Following Elon Musk's attempt to introduce underground transportation systems a question is raised. Is tunneling safe in Los Angeles?
Musk founded a construction company (Boring Company) to accomplish his idea of innovative transportation. His concept included shooting electric cars that could reach up to 150 miles/h through underground tunnels. This would alleviate the traffic issues. In order to succeed, his idea has to be sustainable when large temblors strike the earthquake-prone area of Los Angeles.
During an earthquake, structures on top of the ground suffer more damage than those beneath as ground movement is usually amplified and high stresses are provoked.
Nevertheless, in some cases, tunnels have to address faults zones. At least 12 active faults exist below the surface of Los Angeles. At some time, underground structures will have to face potential displacement at the direction of the fault. For this reason, tunnels are lined with airtight material to guard against water and gas leaks caused by the fault's displacement. Framework damage cannot be prevented when a large fault is activated. "At a fault crossing, it's not really possible to design [a tunnel] in such a way that, once that earthquake actually happens, the day after the earthquake, everything's going to be fine, and the trains are going to be running," Jonathan Stewart, UCLA professor of geotechnical engineering says.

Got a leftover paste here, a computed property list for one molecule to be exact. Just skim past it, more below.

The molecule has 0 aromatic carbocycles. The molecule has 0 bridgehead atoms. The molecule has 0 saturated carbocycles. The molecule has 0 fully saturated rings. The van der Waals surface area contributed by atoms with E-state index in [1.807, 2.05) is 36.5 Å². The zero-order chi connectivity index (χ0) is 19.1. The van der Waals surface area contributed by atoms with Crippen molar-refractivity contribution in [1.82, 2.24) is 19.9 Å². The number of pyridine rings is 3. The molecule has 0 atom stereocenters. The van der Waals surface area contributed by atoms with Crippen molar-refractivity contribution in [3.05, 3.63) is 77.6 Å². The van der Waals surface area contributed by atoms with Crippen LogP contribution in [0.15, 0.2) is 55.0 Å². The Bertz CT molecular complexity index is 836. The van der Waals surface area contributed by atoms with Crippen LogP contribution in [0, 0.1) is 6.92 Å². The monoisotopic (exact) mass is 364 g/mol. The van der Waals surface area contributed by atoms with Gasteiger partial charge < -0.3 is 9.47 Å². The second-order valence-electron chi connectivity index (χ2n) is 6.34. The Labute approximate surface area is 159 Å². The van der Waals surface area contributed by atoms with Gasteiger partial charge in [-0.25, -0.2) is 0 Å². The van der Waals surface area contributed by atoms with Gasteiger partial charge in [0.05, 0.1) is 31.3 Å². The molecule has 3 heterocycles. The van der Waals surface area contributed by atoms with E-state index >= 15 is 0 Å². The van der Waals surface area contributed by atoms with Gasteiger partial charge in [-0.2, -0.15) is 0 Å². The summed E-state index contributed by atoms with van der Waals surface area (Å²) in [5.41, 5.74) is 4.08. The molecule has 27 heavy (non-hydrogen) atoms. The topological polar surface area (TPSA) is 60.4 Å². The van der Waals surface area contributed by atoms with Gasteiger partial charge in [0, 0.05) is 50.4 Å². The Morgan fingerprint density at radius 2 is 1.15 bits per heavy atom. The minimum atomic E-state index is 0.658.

Moreover, underground structures are vulnerable to another phenomenon caused by earthquake, called liquefaction. Liquefaction occurs in saturated soils that experience loss of strength and stiffness when an earthquake occurs. During liquefaction, the soil behaves like a liquid and therefore heaviest structures tend to sink while lighter structures tend to rise.
In Los Angeles, there are a lot of areas that are prone to liquefaction. Currently, liquefaction hazard is addressed in the area of Metro's Westside Purple Line extension. Officials utilize a common technique to improve the soils by mixing it with grout or other materials, making it less vulnerable.
Last but not least, tunneling in Los Angeles faces another difficulty due to the underground presence of methane. Earthquakes can trigger methane leaks that could enter a tunnel threatening the health of people.
Despite all the severe issues that tunneling addresses, Jean-Philippe Avouac, geology professor at Caltech, states: "I'd be less nervous about being in the subway than I would about being in a high-rise in Downtown LA."
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